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(LEAD) Koreas to restart joint excavation of historic palace site in Kaesong

2018/09/11 16:21

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(ATTN: UPDATES with comment from CHA chief in 5th para)

SEOUL, Sept. 11 (Yonhap) -- South and North Korea will resume their joint excavation of the site of an ancient palace in the North's border town of Kaesong late this month, Seoul's cultural heritage authority said Tuesday.

The Cultural Heritage Administration (CHA) said that it has agreed during a working-level meeting with the North's National Reconciliation Council in Kaesong on Thursday to conduct a joint survey and preservation of the Manwoldae site for three months from Sept. 27 to Dec. 27. Manwoldae was the palace of the Goryeo Dynasty (918-1392) for about 400 years.

The two Koreas will hold a ceremony to celebrate the resumption of the joint project on Oct. 2, with relevant officials from both sides attending, the agency said.

This undated file photo shows the site of Manwoldae, which was the palace of the Goryeo Dynasty (918-1392), in Kaesong, North Korea. (Yonhap) This undated file photo shows the site of Manwoldae, which was the palace of the Goryeo Dynasty (918-1392), in Kaesong, North Korea. (Yonhap)

The Koreas conducted seven rounds of joint excavation of the historical site spanning 250,000 square meters of land from 2007 to 2015 and discovered traces of 40 buildings and 16,500 relics. The project, however, has since been suspended amid escalating tension on the Korean Peninsula over the North's missile and nuclear tests.

"Manwoldae was the palace of Goryeo for about 400 years and is characterized by a layout of buildings according to natural topography," Chung Jae-suk, the new chief of CHA, said during a meeting with reporters. "It is meaningful that we're going to excavate Manwoldae, the essence of Goryeo culture, on the 1,100th anniversary of the founding of the dynasty."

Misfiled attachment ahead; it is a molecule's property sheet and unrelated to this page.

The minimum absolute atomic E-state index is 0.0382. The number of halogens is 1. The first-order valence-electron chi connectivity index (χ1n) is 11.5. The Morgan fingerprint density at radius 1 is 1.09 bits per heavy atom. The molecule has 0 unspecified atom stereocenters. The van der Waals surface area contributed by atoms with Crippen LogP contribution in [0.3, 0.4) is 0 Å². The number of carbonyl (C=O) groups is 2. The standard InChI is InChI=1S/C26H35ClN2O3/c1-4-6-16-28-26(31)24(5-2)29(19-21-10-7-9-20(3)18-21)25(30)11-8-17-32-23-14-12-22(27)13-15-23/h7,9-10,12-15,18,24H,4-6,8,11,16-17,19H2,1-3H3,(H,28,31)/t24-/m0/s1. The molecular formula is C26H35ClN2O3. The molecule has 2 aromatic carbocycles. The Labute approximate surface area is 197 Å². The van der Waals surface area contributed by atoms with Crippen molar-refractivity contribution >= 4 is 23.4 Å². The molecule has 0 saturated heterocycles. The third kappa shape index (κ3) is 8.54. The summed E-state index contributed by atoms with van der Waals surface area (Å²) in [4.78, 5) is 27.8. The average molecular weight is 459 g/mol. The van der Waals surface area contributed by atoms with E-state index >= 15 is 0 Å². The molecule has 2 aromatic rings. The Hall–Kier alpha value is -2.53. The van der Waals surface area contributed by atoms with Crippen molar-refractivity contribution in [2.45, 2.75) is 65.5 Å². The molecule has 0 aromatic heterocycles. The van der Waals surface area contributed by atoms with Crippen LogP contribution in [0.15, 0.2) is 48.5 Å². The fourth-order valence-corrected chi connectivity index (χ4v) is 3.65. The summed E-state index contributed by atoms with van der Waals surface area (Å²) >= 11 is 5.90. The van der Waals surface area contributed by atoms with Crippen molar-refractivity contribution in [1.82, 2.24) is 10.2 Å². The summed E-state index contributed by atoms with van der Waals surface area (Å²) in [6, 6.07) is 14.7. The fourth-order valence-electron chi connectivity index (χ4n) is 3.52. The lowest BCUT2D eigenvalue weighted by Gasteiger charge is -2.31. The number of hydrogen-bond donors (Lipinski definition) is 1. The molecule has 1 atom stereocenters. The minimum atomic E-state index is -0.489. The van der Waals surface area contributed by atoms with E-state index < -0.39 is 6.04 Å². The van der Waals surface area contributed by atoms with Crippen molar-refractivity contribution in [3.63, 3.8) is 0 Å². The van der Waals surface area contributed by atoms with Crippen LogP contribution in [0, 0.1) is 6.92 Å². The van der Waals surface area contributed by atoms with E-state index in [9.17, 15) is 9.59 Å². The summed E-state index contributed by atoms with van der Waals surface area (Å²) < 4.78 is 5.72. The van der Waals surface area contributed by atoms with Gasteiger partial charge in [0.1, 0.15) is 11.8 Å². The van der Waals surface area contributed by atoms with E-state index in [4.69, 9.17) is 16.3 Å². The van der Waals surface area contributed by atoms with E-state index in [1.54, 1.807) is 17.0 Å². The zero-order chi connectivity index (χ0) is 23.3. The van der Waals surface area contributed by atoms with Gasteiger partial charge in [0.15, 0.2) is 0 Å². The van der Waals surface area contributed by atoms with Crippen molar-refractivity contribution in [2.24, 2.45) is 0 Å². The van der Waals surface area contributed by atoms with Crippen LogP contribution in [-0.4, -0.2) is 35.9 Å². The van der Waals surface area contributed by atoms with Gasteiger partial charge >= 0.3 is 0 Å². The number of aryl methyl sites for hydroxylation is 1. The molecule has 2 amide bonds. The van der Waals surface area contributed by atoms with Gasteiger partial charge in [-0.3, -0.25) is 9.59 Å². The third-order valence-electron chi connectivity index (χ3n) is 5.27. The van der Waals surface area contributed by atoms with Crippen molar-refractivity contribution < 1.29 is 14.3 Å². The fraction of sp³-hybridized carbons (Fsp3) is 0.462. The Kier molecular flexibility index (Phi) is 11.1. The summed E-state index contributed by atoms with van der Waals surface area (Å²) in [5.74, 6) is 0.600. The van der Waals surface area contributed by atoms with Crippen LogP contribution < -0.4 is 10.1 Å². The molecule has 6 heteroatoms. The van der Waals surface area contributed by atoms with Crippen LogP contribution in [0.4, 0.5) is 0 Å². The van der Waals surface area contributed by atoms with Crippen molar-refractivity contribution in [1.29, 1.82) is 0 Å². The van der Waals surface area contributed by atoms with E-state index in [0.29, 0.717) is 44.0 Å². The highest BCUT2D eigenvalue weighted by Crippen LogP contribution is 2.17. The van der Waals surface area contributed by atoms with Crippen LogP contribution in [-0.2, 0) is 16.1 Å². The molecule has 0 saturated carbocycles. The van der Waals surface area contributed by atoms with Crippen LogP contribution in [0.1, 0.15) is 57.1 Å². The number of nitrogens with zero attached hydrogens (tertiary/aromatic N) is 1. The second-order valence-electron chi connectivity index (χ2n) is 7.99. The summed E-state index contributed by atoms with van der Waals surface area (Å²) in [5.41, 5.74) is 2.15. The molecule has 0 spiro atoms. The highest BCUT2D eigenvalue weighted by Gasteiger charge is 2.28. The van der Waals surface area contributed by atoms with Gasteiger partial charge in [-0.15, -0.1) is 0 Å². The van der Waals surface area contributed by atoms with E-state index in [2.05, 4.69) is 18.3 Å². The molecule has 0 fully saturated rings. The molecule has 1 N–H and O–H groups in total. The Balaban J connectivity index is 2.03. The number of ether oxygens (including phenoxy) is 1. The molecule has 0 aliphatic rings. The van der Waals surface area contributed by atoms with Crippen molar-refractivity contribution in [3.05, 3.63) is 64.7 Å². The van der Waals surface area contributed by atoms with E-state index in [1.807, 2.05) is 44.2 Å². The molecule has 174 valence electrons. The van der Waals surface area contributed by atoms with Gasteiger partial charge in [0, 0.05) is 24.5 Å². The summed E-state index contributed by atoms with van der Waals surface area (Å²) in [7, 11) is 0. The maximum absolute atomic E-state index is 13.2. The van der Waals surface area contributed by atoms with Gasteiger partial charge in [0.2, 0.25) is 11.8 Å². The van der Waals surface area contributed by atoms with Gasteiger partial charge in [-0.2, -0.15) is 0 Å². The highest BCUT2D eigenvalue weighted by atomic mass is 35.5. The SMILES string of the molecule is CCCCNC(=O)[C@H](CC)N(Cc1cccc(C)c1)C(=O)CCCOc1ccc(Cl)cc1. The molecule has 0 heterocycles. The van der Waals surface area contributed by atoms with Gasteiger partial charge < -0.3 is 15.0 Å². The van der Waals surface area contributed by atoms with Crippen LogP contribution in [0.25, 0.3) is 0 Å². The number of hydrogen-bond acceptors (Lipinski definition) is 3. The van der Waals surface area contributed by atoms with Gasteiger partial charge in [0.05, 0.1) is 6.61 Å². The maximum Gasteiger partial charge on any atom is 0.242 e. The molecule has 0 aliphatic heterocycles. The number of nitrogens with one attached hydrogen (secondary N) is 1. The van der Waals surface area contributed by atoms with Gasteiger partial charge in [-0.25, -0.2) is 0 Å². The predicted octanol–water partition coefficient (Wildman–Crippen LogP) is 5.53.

During the working-level talks, South Korean officials proposed the resumption of other inter-Korean cultural cooperation projects, such as jointly adding the traditional Korean wrestling of "ssireum" on UNESCO's Intangible Cultural Heritage list and the joint excavation of Koguryo tombs in Pyongyang. Koguryo is an ancient kingdom that ruled the northern part of the peninsula.

Also among the joint programs proposed were holding a survey of relics of the March 1st Movement (1919), one of the earliest public displays of the Korean resistance during the Japanese colonial rule of Korea, the 100th anniversary of the historical event and the publication of a common Korean-language dictionary.

North Korea unsuccessfully attempted to add ssireum on the UNESCO list in 2016, while the South's application for inscription is up for discussion during a meeting of the Intergovernmental Committee for the Safeguarding of the Intangible Cultural Heritage in November.

sshim@yna.co.kr

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